|Amanita phalloides has been listed as a level-4 vital article in Science, Biology. If you can improve it, please do. This article has been rated as FA-Class.|
|Amanita phalloides is a featured article; it (or a previous version of it) has been identified as one of the best articles produced by the Wikipedia community. Even so, if you can update or improve it, please do so.|
|This article appeared on Wikipedia's Main Page as Today's featured article on September 13, 2007.|
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|WikiProject Fungi||(Rated FA-class, High-importance)|
This article has been mentioned by a media organization:
- 1 Conservation status
- 2 Poisonous plants?
- 3 Rewording
- 4 90% of all deaths?
- 5 Is this a Death Cap?
- 6 Possible treatment
- 7 Deadly white cap?
- 8 Requested move
- 9 GA Review on hold
- 10 Notable victims and language editing.
- 11 Virotoxin text for page
- 12 Copyedit
- 13 Unreferenced claim about victims
- 14 "Introduced alongside..."
- 15 "Introduced alongside" —seconded
- 16 Another image
- 17 Question
- 18 Cultural reference
- 19 Nomenclature needs explanaitions
- 20 Distribution Question
- 21 whats the difference between bisporiga and bisporigera in amanita bisporigera/bisporiga apart from spelling?
- 22 Interesting....
- 23 How to distinguish from edibles
- 24 Article in slate - poisoning can be treated
- 25 Assessment comment
"Status: Secure" could be misparsed as "it's secure to eat" .
- IMO anyone dumb enough to eat something called a "Death Cap" simply because the word "secure" appears on the page should probably be genetically deselected anyway... —The preceding unsigned comment was added by 126.96.36.199 (talk • contribs) 11:46, 1 June 2005.
- One comment. I know the 'status' indicator is to tell whether it's a endangered species/plant, but in this case there is room for misunderstandings. —Preceding unsigned comment added by Casliber (talk • contribs) 20:31, 3 January 2007
- I have to agree on this -- this could especially be a problem for readers who are not fluent in English. -Rolypolyman (talk) 00:26, 26 December 2007 (UTC)
Should articles on poisonous mushrooms like (Lethal Webcaps, Death cap, destroying angel, etc) be categorized under poisonous plants? Personally, I don't think so as mushrooms do not belong to the kingdom of plants (plantae) at all, but a completely different kingdom (fungi).
So, should we remove the added categories or let them be? Comments appreciated.
Michaelll 00:26, 2 December 2005 (UTC) Michaelll
I think the following section should be reworded because the first sentence and last sentence seem to be in conflict:
- The poison particularly affects the liver and kidneys; frequently the only treatment for death cap poisoning is liver transplant. It is estimated that 50 grams (2 oz) of this mushroom are enough to kill a human. Poisoning can be treated by intravenous injection of silibinin dihydrogen disuccinate disodium.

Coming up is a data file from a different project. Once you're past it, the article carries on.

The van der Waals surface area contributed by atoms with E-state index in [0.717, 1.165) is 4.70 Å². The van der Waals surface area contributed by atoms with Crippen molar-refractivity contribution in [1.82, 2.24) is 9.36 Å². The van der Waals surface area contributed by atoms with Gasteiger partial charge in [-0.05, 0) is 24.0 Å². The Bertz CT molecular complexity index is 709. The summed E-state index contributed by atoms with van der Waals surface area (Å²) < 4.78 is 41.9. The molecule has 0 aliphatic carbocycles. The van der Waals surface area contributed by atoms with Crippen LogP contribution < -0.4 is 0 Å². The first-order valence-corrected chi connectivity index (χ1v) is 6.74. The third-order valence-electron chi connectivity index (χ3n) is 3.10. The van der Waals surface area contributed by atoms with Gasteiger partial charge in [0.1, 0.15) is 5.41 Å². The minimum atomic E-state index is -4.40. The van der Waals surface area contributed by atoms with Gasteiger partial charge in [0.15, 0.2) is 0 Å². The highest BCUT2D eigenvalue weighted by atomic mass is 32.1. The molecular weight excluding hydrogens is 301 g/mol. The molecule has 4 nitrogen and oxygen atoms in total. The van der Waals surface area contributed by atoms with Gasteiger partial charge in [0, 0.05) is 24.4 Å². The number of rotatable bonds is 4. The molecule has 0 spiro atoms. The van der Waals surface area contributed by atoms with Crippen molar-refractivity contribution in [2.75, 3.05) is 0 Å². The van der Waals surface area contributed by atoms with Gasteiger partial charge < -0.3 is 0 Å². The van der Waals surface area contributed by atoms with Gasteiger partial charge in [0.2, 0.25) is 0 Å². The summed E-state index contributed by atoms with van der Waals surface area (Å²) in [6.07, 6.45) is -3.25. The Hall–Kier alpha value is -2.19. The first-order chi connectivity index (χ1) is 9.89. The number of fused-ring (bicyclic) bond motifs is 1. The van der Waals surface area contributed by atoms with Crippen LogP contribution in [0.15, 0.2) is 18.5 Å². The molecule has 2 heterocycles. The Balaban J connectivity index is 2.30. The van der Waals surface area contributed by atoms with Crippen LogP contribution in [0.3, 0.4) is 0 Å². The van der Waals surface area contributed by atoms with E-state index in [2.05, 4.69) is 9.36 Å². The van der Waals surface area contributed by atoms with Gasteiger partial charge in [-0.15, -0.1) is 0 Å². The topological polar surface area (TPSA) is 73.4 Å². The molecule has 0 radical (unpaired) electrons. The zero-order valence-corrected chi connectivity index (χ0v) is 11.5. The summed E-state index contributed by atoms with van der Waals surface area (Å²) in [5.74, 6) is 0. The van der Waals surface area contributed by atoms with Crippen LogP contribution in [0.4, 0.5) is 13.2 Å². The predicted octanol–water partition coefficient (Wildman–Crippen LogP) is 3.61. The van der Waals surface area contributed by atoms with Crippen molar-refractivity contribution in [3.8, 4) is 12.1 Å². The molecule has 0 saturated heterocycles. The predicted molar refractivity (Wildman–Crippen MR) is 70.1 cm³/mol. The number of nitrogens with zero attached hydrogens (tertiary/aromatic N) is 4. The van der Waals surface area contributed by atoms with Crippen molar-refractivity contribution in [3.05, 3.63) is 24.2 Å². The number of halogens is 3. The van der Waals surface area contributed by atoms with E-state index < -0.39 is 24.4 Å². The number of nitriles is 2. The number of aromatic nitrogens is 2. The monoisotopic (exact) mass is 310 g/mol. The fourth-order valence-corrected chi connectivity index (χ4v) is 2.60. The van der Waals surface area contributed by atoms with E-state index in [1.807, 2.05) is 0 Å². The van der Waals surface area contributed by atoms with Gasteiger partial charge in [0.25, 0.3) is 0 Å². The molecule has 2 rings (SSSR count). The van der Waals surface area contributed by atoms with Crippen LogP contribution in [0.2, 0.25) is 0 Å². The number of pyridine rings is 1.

- The poison particularly affects the liver and kidneys. Frequently the only treatment for death cap poisoning is liver transplant; however, poisoning can be treated by intravenous injection of silibinin dihydrogen disuccinate disodium. It is estimated that 50 grams (2 oz) of this mushroom are enough to kill a human.
Comments? --HunterZ 22:03, 6 June 2006 (UTC)
90% of all deaths?
article claims that "death cap mushroom causes 90% of all mushroom poisoning related deaths in the world", but I just read a BBC article that claims it only 50%. Can someone verify the statistic? Thanks Alex --Alex333sh 15:46, 28 July 2006 (UTC)
- I'd say they're probably both pulled out of the same hat as 64.5% of all statistics. I find it hard to believe that anyone has up-to-date and accurate statistics on mushroom poisonings everywhere in the world. Now, if it said "in the U.S." or "in Europe and North America" or "as reported to the WHO", that'd be more believable, but "in the world", total, is a pretty tall order. Anyway, over what period would that be? It could well make a difference whether it's 1900-1960 or 1980-2000.
- Anyway, if you do find a good source of mushroom poisoning statistics, please let me know. I'd be particularly interested in an authoritative source on gyromitrin poisoning cases in Finland and Scandinavia, for the False morel article (which currently cites a secondary source in Finnish that doesn't itself cite any sources). —Ilmari Karonen (talk) 16:11, 16 August 2006 (UTC)
Is this a Death Cap?
- Well, there's an easy way to find out, but you may want to have someone else try it. --Bobak 00:18, 10 August 2006 (UTC)
- I know nothing about mushrooms, but it doesn't seem anything like the picture in the article page. It seems completely white, to begin with. Rbarreira 14:14, 16 August 2006 (UTC)
- It might be a Destroying angel or a False death cap. Since there seem to be flakes on the top I'd opt for the second (nontoxic) one, but you'd have to smell it to be (more) sure. Han-Kwang 20:52, 17 August 2006 (UTC)